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Harry Potter and the double helix

In the Harry Potter universe, how precisely does one become a wizard? Well, if you’ve read the J. K. Rowling books, you’ll know that the world is divided into magical peoples — wizards and witches — and normal, unmagical ones, the muggles. A wizard or witch can be born from two magical parents, two muggles, or a mixture thereof — a half-blood.

This got a couple of genetic scientists in Britain wondering: What are the chromosonal implications here? They quickly set pen to paper and produced one of the more curious letters that has ever appeared in Nature: A Darwinian explanation of the Harry Potter’s inheritance of magical abilities. To quote:

This suggests that wizarding ability is inherited in a mendelian fashion, with the wizard allele (W) being recessive to the muggle allele (M). According to this hypothesis, all wizards and witches therefore have two copies of the wizard allele (WW). Harry’s friends Ron Weasley and Neville Longbottom and his arch-enemy Draco Malfoy are ‘pure-blood’ wizards: WW with WW ancestors for generations back. Harry’s friend Hermione is a powerful muggle-born witch (WW with WM parents). Their classmate Seamus is a half-blood wizard, the son of a witch and a muggle (WW with one WW and one WM parent). Harry (WW with WW parents) is not considered a pure-blood, as his mother was muggle-born.

There may even be examples of incomplete penetrance (Neville has poor wizarding skills) and possible mutations or questionable paternity: Filch, the caretaker, is a ‘squib’, someone born into a wizarding family but with no wizarding powers of their own.

Cool enough. But even better is that three other scientists immediately dashed off a following letter that disputed the theory. Noting that “Hermoine’s parents were muggle dentists who lack any family history of wizarding,” they find “the assumption that wizarding has a genetic basis to be deterministic and unsupported by available evidence.”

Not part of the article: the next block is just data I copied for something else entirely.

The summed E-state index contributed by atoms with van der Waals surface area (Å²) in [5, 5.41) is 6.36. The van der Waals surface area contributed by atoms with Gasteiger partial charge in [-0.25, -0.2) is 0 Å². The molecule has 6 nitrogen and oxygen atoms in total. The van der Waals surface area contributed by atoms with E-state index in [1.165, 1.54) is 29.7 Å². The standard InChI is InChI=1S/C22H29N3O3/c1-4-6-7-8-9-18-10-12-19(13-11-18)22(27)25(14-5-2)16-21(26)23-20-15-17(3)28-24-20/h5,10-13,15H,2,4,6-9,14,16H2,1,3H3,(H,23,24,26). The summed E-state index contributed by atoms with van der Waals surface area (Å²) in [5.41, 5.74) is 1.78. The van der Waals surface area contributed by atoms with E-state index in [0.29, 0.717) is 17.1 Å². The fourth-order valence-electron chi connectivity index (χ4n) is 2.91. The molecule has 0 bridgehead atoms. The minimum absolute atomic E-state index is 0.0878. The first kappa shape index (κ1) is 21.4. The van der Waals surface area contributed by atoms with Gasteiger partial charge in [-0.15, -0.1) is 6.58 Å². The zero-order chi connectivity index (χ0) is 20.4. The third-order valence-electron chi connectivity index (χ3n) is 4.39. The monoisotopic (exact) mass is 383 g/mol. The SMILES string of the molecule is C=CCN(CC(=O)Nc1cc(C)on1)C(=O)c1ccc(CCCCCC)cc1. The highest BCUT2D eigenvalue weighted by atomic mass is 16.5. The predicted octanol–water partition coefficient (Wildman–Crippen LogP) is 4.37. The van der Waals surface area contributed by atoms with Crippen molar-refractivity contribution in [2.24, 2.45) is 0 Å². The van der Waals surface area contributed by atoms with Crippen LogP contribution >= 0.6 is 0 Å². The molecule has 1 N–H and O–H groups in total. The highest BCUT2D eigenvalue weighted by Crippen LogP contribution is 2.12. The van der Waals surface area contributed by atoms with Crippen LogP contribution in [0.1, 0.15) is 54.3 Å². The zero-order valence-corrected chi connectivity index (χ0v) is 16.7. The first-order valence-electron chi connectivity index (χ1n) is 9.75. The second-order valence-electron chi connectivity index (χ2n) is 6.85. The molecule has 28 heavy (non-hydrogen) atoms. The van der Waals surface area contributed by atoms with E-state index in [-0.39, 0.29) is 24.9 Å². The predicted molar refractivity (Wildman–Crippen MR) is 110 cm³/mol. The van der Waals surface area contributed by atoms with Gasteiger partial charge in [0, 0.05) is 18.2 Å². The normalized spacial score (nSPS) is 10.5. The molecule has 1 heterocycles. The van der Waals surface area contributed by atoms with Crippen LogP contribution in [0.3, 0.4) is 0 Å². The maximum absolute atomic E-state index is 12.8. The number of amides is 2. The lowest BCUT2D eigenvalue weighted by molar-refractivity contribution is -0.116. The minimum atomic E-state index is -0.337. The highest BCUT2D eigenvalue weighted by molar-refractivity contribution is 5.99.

Finer tongue-in-cheek science cannot be had. Though they weren’t merely being witty. The original scientists wrote their Nature letter as a “teachable moment”: They noted that since genetics are difficult to teach to young children, Potter’s universe offered a unique opportunity for science teachers to talk about DNA and inheritance. But this also, of course, implies the teaching of evolution, which makes you wonder which will be the bigger reason for the evangelical right to hate J. K. Rowling: Because she’s indoctrinating kids in witchcraft — or in Darwinian science?

(Thanks to Samuel Arbesman for this one!)

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I'm Clive Thompson, the author of Smarter Than You Think: How Technology is Changing Our Minds for the Better (Penguin Press). You can order the book now at Amazon, Barnes and Noble, Powells, Indiebound, or through your local bookstore! I'm also a contributing writer for the New York Times Magazine and a columnist for Wired magazine. Email is here or ping me via the antiquated form of AOL IM (pomeranian99).

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